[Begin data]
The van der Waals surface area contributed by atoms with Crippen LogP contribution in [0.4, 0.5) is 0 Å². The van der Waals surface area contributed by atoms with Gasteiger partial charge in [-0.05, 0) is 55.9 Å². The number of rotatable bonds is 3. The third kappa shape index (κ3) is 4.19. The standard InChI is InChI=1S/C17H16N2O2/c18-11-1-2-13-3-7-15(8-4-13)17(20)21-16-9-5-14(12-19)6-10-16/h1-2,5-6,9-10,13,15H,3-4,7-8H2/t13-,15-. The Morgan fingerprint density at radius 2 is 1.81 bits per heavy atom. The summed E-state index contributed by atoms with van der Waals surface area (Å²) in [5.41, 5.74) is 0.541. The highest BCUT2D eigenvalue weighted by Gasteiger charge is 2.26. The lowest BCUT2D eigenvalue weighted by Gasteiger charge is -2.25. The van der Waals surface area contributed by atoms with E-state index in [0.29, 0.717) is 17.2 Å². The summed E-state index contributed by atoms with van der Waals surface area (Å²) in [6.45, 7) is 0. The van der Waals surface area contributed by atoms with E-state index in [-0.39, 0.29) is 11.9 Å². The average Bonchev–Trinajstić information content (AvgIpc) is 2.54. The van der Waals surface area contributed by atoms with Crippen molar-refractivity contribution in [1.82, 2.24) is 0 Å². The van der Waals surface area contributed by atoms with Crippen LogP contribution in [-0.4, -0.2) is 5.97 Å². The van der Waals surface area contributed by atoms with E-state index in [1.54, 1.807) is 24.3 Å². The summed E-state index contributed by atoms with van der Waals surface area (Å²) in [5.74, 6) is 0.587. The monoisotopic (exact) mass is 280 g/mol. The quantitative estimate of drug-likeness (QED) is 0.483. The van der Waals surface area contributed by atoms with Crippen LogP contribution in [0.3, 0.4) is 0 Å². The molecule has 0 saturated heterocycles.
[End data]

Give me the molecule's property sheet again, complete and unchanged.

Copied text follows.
The van der Waals surface area contributed by atoms with Crippen LogP contribution in [0.4, 0.5) is 0 Å². The van der Waals surface area contributed by atoms with Gasteiger partial charge in [-0.05, 0) is 55.9 Å². The number of rotatable bonds is 3. The third kappa shape index (κ3) is 4.19. The standard InChI is InChI=1S/C17H16N2O2/c18-11-1-2-13-3-7-15(8-4-13)17(20)21-16-9-5-14(12-19)6-10-16/h1-2,5-6,9-10,13,15H,3-4,7-8H2/t13-,15-. The Morgan fingerprint density at radius 2 is 1.81 bits per heavy atom. The summed E-state index contributed by atoms with van der Waals surface area (Å²) in [5.41, 5.74) is 0.541. The highest BCUT2D eigenvalue weighted by Gasteiger charge is 2.26. The lowest BCUT2D eigenvalue weighted by Gasteiger charge is -2.25. The van der Waals surface area contributed by atoms with E-state index in [0.29, 0.717) is 17.2 Å². The summed E-state index contributed by atoms with van der Waals surface area (Å²) in [6.45, 7) is 0. The van der Waals surface area contributed by atoms with E-state index in [-0.39, 0.29) is 11.9 Å². The average Bonchev–Trinajstić information content (AvgIpc) is 2.54. The van der Waals surface area contributed by atoms with Crippen molar-refractivity contribution in [1.82, 2.24) is 0 Å². The van der Waals surface area contributed by atoms with Crippen LogP contribution in [-0.4, -0.2) is 5.97 Å². The van der Waals surface area contributed by atoms with E-state index in [1.54, 1.807) is 24.3 Å². The summed E-state index contributed by atoms with van der Waals surface area (Å²) in [5.74, 6) is 0.587. The monoisotopic (exact) mass is 280 g/mol. The quantitative estimate of drug-likeness (QED) is 0.483. The van der Waals surface area contributed by atoms with Crippen LogP contribution in [0.3, 0.4) is 0 Å². The molecule has 0 saturated heterocycles.